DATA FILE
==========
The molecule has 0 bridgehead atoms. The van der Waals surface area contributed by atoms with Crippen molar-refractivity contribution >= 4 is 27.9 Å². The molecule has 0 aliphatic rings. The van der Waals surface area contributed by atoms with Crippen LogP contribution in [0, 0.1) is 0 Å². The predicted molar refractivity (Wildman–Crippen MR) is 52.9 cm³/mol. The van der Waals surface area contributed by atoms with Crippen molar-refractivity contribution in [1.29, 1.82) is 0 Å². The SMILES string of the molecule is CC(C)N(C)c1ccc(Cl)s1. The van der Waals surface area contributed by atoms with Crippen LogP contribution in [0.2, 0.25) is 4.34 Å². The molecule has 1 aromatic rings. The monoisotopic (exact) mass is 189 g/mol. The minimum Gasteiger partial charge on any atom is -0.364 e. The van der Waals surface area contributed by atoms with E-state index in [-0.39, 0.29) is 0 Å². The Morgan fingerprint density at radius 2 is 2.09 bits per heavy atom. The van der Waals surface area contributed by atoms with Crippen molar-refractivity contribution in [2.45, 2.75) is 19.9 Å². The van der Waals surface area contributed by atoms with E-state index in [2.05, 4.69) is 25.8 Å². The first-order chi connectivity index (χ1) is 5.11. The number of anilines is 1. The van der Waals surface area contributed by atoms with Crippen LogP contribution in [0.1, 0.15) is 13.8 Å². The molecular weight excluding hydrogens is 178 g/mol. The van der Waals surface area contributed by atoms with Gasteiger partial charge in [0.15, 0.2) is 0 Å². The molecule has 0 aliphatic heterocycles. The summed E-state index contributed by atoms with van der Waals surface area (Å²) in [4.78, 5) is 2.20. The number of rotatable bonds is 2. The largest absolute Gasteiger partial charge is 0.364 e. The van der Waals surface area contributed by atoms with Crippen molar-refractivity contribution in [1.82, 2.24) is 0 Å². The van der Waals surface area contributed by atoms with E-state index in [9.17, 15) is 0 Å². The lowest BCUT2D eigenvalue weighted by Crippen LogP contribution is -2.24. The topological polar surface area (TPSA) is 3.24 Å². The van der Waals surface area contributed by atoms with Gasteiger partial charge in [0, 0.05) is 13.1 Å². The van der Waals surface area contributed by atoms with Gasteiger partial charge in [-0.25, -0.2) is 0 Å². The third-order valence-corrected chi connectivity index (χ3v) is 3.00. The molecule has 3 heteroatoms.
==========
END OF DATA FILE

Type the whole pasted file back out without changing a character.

The molecule has 0 bridgehead atoms. The van der Waals surface area contributed by atoms with Crippen molar-refractivity contribution >= 4 is 27.9 Å². The molecule has 0 aliphatic rings. The van der Waals surface area contributed by atoms with Crippen LogP contribution in [0, 0.1) is 0 Å². The predicted molar refractivity (Wildman–Crippen MR) is 52.9 cm³/mol. The van der Waals surface area contributed by atoms with Crippen molar-refractivity contribution in [1.29, 1.82) is 0 Å². The SMILES string of the molecule is CC(C)N(C)c1ccc(Cl)s1. The van der Waals surface area contributed by atoms with Crippen LogP contribution in [0.2, 0.25) is 4.34 Å². The molecule has 1 aromatic rings. The monoisotopic (exact) mass is 189 g/mol. The minimum Gasteiger partial charge on any atom is -0.364 e. The van der Waals surface area contributed by atoms with E-state index in [-0.39, 0.29) is 0 Å². The Morgan fingerprint density at radius 2 is 2.09 bits per heavy atom. The van der Waals surface area contributed by atoms with Crippen molar-refractivity contribution in [2.45, 2.75) is 19.9 Å². The van der Waals surface area contributed by atoms with E-state index in [2.05, 4.69) is 25.8 Å². The first-order chi connectivity index (χ1) is 5.11. The number of anilines is 1. The van der Waals surface area contributed by atoms with Crippen LogP contribution in [0.1, 0.15) is 13.8 Å². The molecular weight excluding hydrogens is 178 g/mol. The van der Waals surface area contributed by atoms with Gasteiger partial charge in [0.15, 0.2) is 0 Å². The molecule has 0 aliphatic heterocycles. The summed E-state index contributed by atoms with van der Waals surface area (Å²) in [4.78, 5) is 2.20. The number of rotatable bonds is 2. The largest absolute Gasteiger partial charge is 0.364 e. The van der Waals surface area contributed by atoms with Crippen molar-refractivity contribution in [1.82, 2.24) is 0 Å². The van der Waals surface area contributed by atoms with E-state index in [9.17, 15) is 0 Å². The lowest BCUT2D eigenvalue weighted by Crippen LogP contribution is -2.24. The topological polar surface area (TPSA) is 3.24 Å². The van der Waals surface area contributed by atoms with Gasteiger partial charge in [0, 0.05) is 13.1 Å². The van der Waals surface area contributed by atoms with Gasteiger partial charge in [-0.25, -0.2) is 0 Å². The third-order valence-corrected chi connectivity index (χ3v) is 3.00. The molecule has 3 heteroatoms.